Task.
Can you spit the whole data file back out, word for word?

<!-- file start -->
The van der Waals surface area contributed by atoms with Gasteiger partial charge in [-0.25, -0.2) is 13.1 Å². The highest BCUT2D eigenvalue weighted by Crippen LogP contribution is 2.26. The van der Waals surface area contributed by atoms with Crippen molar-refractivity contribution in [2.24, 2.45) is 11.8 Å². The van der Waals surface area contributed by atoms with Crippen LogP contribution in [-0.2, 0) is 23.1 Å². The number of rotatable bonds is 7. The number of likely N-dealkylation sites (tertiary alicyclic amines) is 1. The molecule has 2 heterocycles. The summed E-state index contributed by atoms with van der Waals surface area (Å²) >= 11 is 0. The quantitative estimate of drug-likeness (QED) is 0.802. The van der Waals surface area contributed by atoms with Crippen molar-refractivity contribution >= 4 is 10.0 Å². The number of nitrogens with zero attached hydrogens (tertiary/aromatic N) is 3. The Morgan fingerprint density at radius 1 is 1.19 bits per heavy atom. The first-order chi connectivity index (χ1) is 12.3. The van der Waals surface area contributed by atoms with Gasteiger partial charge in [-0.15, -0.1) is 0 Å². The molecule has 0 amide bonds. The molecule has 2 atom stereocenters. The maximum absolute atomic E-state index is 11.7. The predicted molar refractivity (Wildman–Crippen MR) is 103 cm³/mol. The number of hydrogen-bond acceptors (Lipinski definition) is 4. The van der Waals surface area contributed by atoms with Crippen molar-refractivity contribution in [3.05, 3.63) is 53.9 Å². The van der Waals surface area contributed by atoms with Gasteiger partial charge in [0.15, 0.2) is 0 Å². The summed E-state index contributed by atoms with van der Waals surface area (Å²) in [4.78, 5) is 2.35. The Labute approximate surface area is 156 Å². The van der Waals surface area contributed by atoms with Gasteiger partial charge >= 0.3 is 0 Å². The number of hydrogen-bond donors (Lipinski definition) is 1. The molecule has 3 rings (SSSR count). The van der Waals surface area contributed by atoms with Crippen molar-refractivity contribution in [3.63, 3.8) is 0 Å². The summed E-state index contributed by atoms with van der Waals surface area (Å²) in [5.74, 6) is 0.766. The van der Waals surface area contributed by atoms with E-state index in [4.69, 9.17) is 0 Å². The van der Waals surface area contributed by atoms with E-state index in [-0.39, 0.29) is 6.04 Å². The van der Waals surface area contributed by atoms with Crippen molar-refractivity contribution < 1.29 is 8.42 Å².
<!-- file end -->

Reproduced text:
The van der Waals surface area contributed by atoms with Gasteiger partial charge in [-0.25, -0.2) is 13.1 Å². The highest BCUT2D eigenvalue weighted by Crippen LogP contribution is 2.26. The van der Waals surface area contributed by atoms with Crippen molar-refractivity contribution in [2.24, 2.45) is 11.8 Å². The van der Waals surface area contributed by atoms with Crippen LogP contribution in [-0.2, 0) is 23.1 Å². The number of rotatable bonds is 7. The number of likely N-dealkylation sites (tertiary alicyclic amines) is 1. The molecule has 2 heterocycles. The summed E-state index contributed by atoms with van der Waals surface area (Å²) >= 11 is 0. The quantitative estimate of drug-likeness (QED) is 0.802. The van der Waals surface area contributed by atoms with Crippen molar-refractivity contribution >= 4 is 10.0 Å². The number of nitrogens with zero attached hydrogens (tertiary/aromatic N) is 3. The Morgan fingerprint density at radius 1 is 1.19 bits per heavy atom. The first-order chi connectivity index (χ1) is 12.3. The van der Waals surface area contributed by atoms with Gasteiger partial charge in [-0.15, -0.1) is 0 Å². The molecule has 0 amide bonds. The molecule has 2 atom stereocenters. The maximum absolute atomic E-state index is 11.7. The predicted molar refractivity (Wildman–Crippen MR) is 103 cm³/mol. The number of hydrogen-bond acceptors (Lipinski definition) is 4. The van der Waals surface area contributed by atoms with Crippen molar-refractivity contribution in [3.05, 3.63) is 53.9 Å². The van der Waals surface area contributed by atoms with Gasteiger partial charge in [0.15, 0.2) is 0 Å². The summed E-state index contributed by atoms with van der Waals surface area (Å²) in [4.78, 5) is 2.35. The Labute approximate surface area is 156 Å². The van der Waals surface area contributed by atoms with Gasteiger partial charge >= 0.3 is 0 Å². The number of hydrogen-bond donors (Lipinski definition) is 1. The molecule has 3 rings (SSSR count). The van der Waals surface area contributed by atoms with Crippen molar-refractivity contribution in [3.63, 3.8) is 0 Å². The summed E-state index contributed by atoms with van der Waals surface area (Å²) in [5.74, 6) is 0.766. The van der Waals surface area contributed by atoms with E-state index in [4.69, 9.17) is 0 Å². The van der Waals surface area contributed by atoms with E-state index in [-0.39, 0.29) is 6.04 Å². The van der Waals surface area contributed by atoms with Crippen molar-refractivity contribution < 1.29 is 8.42 Å².